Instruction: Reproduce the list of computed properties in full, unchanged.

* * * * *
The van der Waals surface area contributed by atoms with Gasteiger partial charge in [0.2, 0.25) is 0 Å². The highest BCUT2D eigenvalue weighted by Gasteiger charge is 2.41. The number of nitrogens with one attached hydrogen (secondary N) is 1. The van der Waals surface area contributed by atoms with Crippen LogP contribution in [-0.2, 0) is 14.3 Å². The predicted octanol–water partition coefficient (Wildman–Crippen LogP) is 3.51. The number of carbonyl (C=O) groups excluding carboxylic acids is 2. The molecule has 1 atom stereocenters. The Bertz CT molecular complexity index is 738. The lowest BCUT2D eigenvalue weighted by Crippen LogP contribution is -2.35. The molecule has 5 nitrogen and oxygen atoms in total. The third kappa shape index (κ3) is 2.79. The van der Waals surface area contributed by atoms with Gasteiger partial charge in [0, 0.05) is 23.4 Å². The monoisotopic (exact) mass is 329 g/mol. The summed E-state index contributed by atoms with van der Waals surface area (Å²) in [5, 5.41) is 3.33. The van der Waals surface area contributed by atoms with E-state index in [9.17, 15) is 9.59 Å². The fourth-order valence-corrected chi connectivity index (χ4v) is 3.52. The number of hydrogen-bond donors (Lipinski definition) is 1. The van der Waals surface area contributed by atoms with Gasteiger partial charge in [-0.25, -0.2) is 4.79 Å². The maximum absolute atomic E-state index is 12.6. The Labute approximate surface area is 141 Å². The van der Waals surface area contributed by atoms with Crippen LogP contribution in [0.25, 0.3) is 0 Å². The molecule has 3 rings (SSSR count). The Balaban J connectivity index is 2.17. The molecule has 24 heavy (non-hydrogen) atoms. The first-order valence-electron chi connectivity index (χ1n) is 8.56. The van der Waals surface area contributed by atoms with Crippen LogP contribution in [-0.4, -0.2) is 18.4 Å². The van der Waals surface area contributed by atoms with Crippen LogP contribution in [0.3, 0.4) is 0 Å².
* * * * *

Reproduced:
The van der Waals surface area contributed by atoms with Gasteiger partial charge in [0.2, 0.25) is 0 Å². The highest BCUT2D eigenvalue weighted by Gasteiger charge is 2.41. The number of nitrogens with one attached hydrogen (secondary N) is 1. The van der Waals surface area contributed by atoms with Crippen LogP contribution in [-0.2, 0) is 14.3 Å². The predicted octanol–water partition coefficient (Wildman–Crippen LogP) is 3.51. The number of carbonyl (C=O) groups excluding carboxylic acids is 2. The molecule has 1 atom stereocenters. The Bertz CT molecular complexity index is 738. The lowest BCUT2D eigenvalue weighted by Crippen LogP contribution is -2.35. The molecule has 5 nitrogen and oxygen atoms in total. The third kappa shape index (κ3) is 2.79. The van der Waals surface area contributed by atoms with Gasteiger partial charge in [0, 0.05) is 23.4 Å². The monoisotopic (exact) mass is 329 g/mol. The summed E-state index contributed by atoms with van der Waals surface area (Å²) in [5, 5.41) is 3.33. The van der Waals surface area contributed by atoms with E-state index in [9.17, 15) is 9.59 Å². The fourth-order valence-corrected chi connectivity index (χ4v) is 3.52. The number of hydrogen-bond donors (Lipinski definition) is 1. The van der Waals surface area contributed by atoms with Gasteiger partial charge in [-0.25, -0.2) is 4.79 Å². The maximum absolute atomic E-state index is 12.6. The Labute approximate surface area is 141 Å². The van der Waals surface area contributed by atoms with Crippen LogP contribution in [0.25, 0.3) is 0 Å². The molecule has 3 rings (SSSR count). The Balaban J connectivity index is 2.17. The molecule has 24 heavy (non-hydrogen) atoms. The first-order valence-electron chi connectivity index (χ1n) is 8.56. The van der Waals surface area contributed by atoms with Crippen LogP contribution in [-0.4, -0.2) is 18.4 Å². The van der Waals surface area contributed by atoms with Crippen LogP contribution in [0.3, 0.4) is 0 Å².